What President Trump’s wall actually means
In his first address to Congress on Feb. 27, President Donald Trump made many promises to the American people. He took stances, dug in his feet and set out a road map for his administration.
He tackled big issues. He heavily appealed to emotions by featuring many military family members during his speech. I don’t agree with everything he’s doing or said, but there was one topic that can’t be ignored: immigration.
“While we may be a nation divided on policies, we are a country that stands united in condemning hate and evil in all its forms,” said Trump early into his speech. Words meant to unite the room eased well into what could have been the slippery slope of an immigration discussion, but Trump persevered.
During his election, he picked up many southern votes because of his promises to build a wall. Now he’s announced that we will soon begin construction of the wall along our southern border. Now, I don’t think the wall is what we need, I don’t think it’s necessary and I don’t think it’s going to be efficient, but what it represents is fundamental to America: our law.
This country is great, it’s strong and beautiful and being born here is one of the greatest blessings of my life. As Trump put it, “Those given the high honor of admission to the United States should support this country and love its people and its values.” The wall isn’t really about immigration; it’s about holding true to a campaign promise too big to let go and building a symbol of American power.
I’m all for immigration, that’s what America was built on, but there are legal processes that ensure the security and integrity of our nation. I think Republicans get a bad rap when it comes to immigration. I don’t want to keep people out. I don’t want to stifle diversity. I don’t want everyone around me to be exactly like me, but I do want to be safe. I also want people coming here to be safe, too.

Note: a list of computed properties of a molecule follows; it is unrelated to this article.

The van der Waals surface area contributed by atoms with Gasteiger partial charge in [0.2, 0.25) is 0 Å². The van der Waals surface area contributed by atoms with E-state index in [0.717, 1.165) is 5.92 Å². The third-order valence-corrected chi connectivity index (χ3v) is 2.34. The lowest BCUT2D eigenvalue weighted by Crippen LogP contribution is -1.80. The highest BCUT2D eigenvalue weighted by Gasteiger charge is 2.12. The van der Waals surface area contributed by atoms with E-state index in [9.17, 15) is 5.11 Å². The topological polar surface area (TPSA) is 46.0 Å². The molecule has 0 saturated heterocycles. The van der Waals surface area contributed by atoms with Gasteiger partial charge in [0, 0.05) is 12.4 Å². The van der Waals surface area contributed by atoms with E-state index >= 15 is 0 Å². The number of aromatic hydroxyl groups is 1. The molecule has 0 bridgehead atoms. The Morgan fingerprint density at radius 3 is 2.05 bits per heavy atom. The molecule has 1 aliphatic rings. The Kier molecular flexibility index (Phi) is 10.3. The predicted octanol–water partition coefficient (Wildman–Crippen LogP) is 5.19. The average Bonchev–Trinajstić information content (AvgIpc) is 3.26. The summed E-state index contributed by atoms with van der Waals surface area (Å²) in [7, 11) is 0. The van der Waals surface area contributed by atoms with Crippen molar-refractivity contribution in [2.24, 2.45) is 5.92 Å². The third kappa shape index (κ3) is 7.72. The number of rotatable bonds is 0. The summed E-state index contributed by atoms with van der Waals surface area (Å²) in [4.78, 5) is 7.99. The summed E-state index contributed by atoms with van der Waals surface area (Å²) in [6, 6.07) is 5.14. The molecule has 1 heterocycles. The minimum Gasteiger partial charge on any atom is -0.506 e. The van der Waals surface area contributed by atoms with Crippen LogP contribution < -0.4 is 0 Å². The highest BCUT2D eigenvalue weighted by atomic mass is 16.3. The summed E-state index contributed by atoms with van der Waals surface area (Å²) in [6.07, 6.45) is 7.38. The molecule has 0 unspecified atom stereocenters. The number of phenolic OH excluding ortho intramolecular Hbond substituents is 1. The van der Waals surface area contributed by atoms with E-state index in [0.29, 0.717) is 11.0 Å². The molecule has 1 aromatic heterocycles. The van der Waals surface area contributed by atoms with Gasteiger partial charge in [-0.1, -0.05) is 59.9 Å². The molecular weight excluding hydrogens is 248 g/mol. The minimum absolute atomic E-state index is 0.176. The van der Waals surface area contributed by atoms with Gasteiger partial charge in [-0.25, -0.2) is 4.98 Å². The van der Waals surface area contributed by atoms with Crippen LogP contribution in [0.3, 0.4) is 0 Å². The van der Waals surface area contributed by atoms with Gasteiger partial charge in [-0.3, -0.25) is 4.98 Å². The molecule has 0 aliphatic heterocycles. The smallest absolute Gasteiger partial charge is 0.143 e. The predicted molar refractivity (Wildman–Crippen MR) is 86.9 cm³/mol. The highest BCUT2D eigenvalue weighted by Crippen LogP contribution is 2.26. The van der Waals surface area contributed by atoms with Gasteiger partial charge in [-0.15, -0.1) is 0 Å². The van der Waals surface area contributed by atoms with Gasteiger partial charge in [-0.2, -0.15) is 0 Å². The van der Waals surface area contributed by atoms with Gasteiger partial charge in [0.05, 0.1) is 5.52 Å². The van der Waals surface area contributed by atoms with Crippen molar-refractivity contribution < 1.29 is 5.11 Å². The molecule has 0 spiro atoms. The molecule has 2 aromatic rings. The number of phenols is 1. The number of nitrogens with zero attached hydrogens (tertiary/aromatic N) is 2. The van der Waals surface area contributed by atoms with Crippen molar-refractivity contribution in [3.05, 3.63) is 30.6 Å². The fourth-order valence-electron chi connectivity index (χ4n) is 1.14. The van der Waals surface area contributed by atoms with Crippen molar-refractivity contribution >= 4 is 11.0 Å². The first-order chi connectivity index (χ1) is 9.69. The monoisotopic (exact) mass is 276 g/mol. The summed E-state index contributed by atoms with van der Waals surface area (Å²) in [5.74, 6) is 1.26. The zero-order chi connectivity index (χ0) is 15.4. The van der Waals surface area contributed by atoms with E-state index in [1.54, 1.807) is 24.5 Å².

I want there to be an efficient immigration system, but the road to a better America starts by ending the old process. People here illegally are not citizens. They don’t respect the country in the same way. I understand that many immigrants, no matter what country they come from, are hard workers who are looking for a better life, but that doesn’t make it OK to break policy and hide from the law.
If the law made emotional concessions for everyone, there would be no place to draw the metaphorical line in the sand. Laws exist for a reason. Immigration is great and liberating, but it must be legal. It must be processed and controlled.
Trump didn’t say he wanted to end immigration. He doesn’t want to block everyone who isn’t white from entering the country, but he and many people who support him want a clear and concise series of legal actions to be the established path to citizenship.
America is great and eventually it will be better, one person at a time.
Featured Illustration: Antonio Mercado
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